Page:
FIG. 5 is a longitudinal, sectional view of a printed wiring board as shown in FIG. 4, with the photoresist exposed and developed where the metal is to be removed.
FIG. 6 is a longitudinal, sectional view of a printed wiring board of FIG. 5, with the metal surfaces on the faces of the dielectric thinned to the desired thickness;
FIG. 7 is a longitudinal, sectional view of the printed wiring board as shown in FIG. 6 with the photoresist in the holes flattened to provide a planar surface on the metals on both faces of the dielectric substrate;
FIG. 8 is a longitudinal, sectional view of the printed wiring board as shown in FIG. 7, with second layers of photoresist applied to the metal on both faces of the substrate;
FIG. 9 is a longitudinal, sectional view of a printed wiring board as shown in FIG. 8, with the second layers of photoresist thereon exposed and developed to reveal the metal underneath to be etched away to form the circuitry;
FIG. 10 is a longitudinal, sectional view of a printed board as shown in FIG. 9 with the exposed metal etched; and
FIG. 11 is a longitudinal, sectional view of the printed wiring board as shown in FIG. 10, with all of the remaining photoresist stripped to provide a circuitized circuit board with plated through holes free of filler material.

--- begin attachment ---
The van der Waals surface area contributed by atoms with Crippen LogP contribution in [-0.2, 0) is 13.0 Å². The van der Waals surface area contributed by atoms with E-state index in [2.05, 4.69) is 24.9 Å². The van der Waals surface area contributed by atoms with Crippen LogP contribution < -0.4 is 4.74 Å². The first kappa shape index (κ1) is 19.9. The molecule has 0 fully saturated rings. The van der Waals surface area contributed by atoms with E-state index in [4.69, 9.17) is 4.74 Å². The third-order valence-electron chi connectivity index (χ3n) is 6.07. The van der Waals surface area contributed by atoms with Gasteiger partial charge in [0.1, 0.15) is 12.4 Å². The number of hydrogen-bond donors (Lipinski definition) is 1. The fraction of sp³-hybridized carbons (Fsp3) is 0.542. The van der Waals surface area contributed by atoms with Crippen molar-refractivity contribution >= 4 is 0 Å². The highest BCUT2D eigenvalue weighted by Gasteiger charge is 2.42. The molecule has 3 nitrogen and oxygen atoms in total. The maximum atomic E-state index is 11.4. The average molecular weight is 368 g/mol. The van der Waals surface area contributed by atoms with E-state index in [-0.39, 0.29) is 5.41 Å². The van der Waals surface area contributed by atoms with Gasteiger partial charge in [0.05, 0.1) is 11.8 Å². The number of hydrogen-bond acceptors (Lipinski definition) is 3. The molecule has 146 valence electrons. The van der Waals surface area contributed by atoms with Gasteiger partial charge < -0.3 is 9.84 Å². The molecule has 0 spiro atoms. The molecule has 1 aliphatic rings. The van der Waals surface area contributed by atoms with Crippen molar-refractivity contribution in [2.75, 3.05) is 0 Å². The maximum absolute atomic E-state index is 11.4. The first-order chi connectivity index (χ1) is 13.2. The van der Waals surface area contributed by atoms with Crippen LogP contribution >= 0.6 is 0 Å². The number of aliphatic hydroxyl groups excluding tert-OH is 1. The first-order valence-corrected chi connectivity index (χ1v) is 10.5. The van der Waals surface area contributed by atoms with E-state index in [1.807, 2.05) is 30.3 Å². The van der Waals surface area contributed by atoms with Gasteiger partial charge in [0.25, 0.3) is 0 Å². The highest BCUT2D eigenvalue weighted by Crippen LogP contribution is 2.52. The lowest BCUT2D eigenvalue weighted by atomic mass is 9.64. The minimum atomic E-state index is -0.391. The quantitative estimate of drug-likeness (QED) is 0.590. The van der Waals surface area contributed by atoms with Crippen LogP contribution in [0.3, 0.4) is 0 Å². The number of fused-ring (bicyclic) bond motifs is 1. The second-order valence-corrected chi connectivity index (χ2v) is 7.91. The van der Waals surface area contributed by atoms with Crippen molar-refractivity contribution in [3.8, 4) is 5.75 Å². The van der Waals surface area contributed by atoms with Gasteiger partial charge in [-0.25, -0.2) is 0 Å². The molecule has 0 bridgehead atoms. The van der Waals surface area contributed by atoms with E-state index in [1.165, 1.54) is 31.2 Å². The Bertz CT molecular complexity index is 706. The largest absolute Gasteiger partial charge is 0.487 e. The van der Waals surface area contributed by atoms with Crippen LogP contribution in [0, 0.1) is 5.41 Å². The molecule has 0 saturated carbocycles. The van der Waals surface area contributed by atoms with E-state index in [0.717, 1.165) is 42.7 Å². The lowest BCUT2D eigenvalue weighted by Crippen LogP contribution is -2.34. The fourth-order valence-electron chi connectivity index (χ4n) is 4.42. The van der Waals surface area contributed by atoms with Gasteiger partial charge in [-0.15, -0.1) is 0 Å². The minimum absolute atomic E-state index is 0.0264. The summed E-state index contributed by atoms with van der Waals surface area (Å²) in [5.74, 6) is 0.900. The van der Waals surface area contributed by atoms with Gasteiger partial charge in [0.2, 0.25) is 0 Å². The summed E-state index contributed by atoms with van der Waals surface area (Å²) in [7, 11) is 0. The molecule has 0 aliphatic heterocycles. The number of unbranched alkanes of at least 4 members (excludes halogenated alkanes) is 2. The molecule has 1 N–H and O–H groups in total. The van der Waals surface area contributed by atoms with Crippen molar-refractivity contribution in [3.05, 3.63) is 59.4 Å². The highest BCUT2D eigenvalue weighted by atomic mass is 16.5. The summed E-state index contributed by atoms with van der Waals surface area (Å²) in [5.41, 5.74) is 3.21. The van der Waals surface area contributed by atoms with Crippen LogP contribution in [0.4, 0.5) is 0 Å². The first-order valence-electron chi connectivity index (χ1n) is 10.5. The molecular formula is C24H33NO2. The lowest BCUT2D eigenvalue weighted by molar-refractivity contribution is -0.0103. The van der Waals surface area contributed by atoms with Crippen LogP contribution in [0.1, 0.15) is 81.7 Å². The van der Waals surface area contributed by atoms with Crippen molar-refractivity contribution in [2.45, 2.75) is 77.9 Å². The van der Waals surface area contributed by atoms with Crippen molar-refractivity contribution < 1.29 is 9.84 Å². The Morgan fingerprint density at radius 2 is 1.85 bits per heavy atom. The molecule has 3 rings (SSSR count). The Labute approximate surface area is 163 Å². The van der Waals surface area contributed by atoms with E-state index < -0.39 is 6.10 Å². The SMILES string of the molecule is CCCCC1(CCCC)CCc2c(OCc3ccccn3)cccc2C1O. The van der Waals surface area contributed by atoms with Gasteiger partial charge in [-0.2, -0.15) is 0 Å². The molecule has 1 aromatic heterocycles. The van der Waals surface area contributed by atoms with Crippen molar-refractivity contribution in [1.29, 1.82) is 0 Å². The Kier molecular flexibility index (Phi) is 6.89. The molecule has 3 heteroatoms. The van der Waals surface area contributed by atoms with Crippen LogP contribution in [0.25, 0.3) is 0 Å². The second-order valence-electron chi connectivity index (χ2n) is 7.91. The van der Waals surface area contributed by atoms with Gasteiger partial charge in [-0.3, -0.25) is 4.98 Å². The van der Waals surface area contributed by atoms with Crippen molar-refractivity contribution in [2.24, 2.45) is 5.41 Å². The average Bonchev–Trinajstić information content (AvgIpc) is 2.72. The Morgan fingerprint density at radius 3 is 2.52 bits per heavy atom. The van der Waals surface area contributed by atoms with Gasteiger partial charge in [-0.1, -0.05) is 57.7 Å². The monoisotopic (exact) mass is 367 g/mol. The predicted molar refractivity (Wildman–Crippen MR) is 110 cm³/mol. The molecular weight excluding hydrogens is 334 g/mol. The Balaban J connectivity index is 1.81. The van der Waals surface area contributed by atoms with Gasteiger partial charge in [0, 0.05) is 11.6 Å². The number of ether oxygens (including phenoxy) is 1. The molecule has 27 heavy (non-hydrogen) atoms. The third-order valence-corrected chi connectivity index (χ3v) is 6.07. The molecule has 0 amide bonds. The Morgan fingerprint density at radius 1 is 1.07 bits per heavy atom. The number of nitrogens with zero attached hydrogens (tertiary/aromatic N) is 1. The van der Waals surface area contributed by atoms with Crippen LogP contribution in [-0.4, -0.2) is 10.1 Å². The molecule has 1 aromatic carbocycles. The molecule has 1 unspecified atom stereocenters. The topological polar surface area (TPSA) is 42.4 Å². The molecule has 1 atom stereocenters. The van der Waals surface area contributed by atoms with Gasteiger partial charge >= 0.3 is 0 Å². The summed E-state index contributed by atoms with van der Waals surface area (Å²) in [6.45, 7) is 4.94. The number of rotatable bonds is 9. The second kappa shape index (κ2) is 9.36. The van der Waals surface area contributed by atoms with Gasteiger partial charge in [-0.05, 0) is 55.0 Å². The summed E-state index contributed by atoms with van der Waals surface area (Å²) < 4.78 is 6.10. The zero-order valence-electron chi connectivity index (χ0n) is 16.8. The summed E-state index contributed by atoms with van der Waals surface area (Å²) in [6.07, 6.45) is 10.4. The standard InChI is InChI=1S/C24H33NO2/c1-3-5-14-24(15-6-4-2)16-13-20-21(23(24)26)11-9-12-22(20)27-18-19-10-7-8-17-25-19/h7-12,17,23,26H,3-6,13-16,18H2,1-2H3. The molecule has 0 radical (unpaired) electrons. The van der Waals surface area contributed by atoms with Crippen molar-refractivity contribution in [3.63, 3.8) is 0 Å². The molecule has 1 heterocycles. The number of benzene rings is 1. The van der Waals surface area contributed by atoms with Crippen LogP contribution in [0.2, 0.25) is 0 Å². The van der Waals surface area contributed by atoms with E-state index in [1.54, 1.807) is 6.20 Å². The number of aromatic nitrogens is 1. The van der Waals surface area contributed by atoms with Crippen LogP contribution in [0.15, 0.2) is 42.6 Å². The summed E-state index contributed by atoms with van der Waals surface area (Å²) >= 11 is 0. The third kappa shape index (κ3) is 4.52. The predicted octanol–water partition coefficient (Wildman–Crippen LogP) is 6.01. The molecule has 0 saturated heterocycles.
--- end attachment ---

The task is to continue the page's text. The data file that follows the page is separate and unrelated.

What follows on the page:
For a better understanding of the present invention, together with other and further objects, advantages and capabilities thereof, reference is made to the following disclosure and appended claims in connection with the above described drawings.
The invention defines a method of making a circuitized substrate and the printed wiring board (PWB) in which the PWB is particularly designed to accommodate a variety of assembled components on the same substrate. The PWB produced in accordance with the teachings herein is capable of: (1) exhibiting relatively high electrical signal propagation speeds; (2) accommodating relatively high I/O single and multi-chip modules; (3) avoiding the need for multiple manufacturing setup operations heretofore associated with high I/O pinned components thereby achieving a relatively short “time of flight” for electrical signals propagating through the package by permitting the direct attachment to the PWB; and (4) assuring a relatively high rate of heat dissipation. In particular, the PWB produced in accordance with the preferred method taught herein achieves relatively high electrical propagation speeds because it employs organic materials, such as fiberglass-reinforced epoxy resins (in the trade also referred to as “FR4” or “BT”), in lieu of ceramic materials. The resulting PWB also accommodates relatively high I/O count chips because it uses direct attachment of SCM's or MCM's to fan-out circuitry on the board. The resulting package achieves a relatively short “time of flight” for electrical signals.